At its core, Yugoblok is a membership-based social network where you and other members can connect, socialize, and chat with each other. With an individualized profile you can share thoughts, opinions, links, photos, and more. You can create groups around shared interests. It’s a little Facebook-y but with a singular focus and without the trolls. The Yugoblok community is a way to bridge the physical distance between us and connect us all over the world. 

Most of what you’ll see at Yugoblok is free, and there are also paid membership options that give you access to even more, be it extended and bonus podcasts, additional features, archives, discounts, and more. 

About the name. In the former Yugoslavia, companies would often have compound names, combining the allusion to Yugoslavia, jugo, and a descriptor of their activities. The national tour operator was called Yugotours. A factory in Split was called Jugoplastika. Jugolinija was a shipping company, Jugoexport was of course an export outfit. Yugoblok draws on this heritage.

Blok, as spelled in the original language, b-l-o-k, is a popular name for a residential neighborhood in the former Yugoslavia, especially in Novi Beograd [New Belgrade]. Bloks are usually numbered, as in Blok 70, or qualified with a geographic designation, like Sava Bloks.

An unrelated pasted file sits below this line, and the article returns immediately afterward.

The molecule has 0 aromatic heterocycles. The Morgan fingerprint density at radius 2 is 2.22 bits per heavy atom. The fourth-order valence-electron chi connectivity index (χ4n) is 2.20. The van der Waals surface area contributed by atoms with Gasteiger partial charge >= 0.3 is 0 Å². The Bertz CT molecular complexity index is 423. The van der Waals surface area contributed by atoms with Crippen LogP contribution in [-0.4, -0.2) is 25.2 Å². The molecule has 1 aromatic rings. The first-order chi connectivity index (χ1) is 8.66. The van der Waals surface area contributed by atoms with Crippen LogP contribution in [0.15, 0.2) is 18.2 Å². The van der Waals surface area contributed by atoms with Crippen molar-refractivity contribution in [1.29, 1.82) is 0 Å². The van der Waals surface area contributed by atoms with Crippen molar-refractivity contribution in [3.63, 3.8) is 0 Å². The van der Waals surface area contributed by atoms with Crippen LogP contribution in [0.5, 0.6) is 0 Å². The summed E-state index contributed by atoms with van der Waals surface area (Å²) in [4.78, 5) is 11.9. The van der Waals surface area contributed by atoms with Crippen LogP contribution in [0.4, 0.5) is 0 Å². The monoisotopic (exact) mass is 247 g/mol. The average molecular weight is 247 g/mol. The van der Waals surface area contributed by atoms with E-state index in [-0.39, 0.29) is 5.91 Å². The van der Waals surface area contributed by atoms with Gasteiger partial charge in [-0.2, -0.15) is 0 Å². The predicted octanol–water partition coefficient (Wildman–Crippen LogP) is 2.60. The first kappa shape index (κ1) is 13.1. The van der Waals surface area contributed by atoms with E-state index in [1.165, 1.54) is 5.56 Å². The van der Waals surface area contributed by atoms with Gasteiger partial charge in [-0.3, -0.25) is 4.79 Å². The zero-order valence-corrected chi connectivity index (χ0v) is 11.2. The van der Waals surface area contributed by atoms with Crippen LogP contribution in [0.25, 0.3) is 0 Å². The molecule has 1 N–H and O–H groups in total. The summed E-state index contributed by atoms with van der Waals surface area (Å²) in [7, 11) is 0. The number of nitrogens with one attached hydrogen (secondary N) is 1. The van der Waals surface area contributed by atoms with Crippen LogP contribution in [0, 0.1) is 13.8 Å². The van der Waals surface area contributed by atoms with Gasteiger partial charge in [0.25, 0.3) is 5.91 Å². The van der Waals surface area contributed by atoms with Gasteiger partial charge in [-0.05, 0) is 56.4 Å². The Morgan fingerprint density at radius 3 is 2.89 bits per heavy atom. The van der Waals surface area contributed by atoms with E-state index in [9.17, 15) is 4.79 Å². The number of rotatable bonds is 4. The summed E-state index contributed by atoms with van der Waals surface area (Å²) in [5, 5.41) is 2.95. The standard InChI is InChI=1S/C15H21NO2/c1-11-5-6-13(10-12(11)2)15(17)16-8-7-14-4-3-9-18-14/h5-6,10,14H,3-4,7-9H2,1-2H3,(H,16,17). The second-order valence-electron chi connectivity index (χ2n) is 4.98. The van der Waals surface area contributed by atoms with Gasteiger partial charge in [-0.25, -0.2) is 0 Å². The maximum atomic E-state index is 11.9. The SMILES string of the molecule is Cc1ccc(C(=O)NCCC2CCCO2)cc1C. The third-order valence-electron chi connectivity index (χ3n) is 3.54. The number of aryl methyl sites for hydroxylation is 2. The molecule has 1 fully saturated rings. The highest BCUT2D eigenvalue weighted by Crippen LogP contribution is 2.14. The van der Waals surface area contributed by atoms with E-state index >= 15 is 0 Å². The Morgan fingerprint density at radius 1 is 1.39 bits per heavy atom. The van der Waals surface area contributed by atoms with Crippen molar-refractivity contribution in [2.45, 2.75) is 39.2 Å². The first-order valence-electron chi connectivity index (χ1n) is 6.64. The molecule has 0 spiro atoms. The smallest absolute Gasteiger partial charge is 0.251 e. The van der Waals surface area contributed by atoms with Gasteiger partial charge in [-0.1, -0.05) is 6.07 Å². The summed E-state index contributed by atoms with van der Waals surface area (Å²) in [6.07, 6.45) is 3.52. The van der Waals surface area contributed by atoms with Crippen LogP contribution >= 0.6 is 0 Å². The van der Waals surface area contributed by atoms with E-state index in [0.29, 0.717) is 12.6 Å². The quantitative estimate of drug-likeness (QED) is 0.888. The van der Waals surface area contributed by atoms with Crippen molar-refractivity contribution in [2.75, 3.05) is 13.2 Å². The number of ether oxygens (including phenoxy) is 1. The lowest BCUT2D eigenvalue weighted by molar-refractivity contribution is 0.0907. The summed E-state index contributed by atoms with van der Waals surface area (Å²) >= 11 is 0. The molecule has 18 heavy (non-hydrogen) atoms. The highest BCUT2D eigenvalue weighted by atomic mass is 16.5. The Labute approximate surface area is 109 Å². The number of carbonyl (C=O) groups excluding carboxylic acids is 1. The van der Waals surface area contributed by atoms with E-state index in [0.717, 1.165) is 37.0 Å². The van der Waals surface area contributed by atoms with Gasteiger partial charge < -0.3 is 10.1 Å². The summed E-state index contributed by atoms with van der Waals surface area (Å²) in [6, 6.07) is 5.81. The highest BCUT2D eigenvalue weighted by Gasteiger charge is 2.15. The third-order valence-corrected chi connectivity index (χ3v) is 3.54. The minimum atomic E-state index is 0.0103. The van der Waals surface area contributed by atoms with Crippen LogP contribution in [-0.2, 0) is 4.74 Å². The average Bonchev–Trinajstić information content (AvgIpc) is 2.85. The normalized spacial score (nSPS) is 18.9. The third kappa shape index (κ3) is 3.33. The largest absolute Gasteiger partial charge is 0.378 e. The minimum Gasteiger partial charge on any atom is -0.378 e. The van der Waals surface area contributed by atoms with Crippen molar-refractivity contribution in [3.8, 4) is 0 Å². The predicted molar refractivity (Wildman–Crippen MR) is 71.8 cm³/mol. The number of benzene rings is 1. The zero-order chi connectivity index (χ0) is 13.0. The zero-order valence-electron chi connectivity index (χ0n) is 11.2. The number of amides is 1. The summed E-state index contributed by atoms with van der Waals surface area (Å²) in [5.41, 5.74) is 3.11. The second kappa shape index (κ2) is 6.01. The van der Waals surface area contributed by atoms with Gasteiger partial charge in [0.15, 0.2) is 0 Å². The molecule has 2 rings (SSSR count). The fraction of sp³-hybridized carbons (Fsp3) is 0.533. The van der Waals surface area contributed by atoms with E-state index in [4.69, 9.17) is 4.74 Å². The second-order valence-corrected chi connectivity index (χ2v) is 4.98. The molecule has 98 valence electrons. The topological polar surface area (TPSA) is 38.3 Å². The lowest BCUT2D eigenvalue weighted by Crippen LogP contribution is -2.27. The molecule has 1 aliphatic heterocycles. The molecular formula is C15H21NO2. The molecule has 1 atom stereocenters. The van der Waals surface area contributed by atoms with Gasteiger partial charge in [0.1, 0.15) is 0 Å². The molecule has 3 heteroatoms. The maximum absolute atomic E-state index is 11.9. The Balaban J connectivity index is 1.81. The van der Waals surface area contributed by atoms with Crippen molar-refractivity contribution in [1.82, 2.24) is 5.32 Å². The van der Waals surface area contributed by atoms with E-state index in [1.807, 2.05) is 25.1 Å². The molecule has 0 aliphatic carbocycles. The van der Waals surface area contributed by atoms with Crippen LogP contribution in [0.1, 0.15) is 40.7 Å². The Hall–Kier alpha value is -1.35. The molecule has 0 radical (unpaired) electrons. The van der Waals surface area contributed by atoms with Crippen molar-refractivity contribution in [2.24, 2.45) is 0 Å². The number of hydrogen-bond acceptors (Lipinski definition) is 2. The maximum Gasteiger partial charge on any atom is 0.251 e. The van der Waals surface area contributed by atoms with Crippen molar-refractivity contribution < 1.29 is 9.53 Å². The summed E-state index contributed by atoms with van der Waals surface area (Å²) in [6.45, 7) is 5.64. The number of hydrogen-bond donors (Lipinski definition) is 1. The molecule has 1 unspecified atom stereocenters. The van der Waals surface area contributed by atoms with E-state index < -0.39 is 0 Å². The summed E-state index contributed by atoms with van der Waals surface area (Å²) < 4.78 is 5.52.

A blok more generally is a grouping of apartment buildings, towers and slabs, forming usually a rectangular shape. And somewhat metaphorically, a blok is an ad hoc community of people living in a residential blok. As a past podcast guest described her blok in New Belgrade: We’re a big community here: [the] blok is a community in and of itself. 

And that’s the idea. Yugoblok as a virtual place that’s a global community of people with some connection or affinity to Yugoslavia. Of course, the door is open to the yugo-curious among you as well. Whoever you are, wherever you are, Yugoblok is better with you and it’s what you make it.

Visit Yugoblok at Yugoblok.com, that’s y-u-g-o-b-l-o-k.com, and join the community with a free or other membership. We have a world to win.

[OUTRO MUSIC – “Jugoslavijo / Od Vardara pa do Triglava” by Horn Orchestra]

PETER KORCHNAK: That’s all for this special episode of Remembering Yugoslavia, thank you for listening. Find Yugoblok at Yugoblok.com, y-u-g-o-b-l-o-k.com. 

Outro music courtesy of Robert Petrić. Additional music by Ekrem Jevrić. 

I am Peter Korchňak.

Ćao and see you at Yugoblok!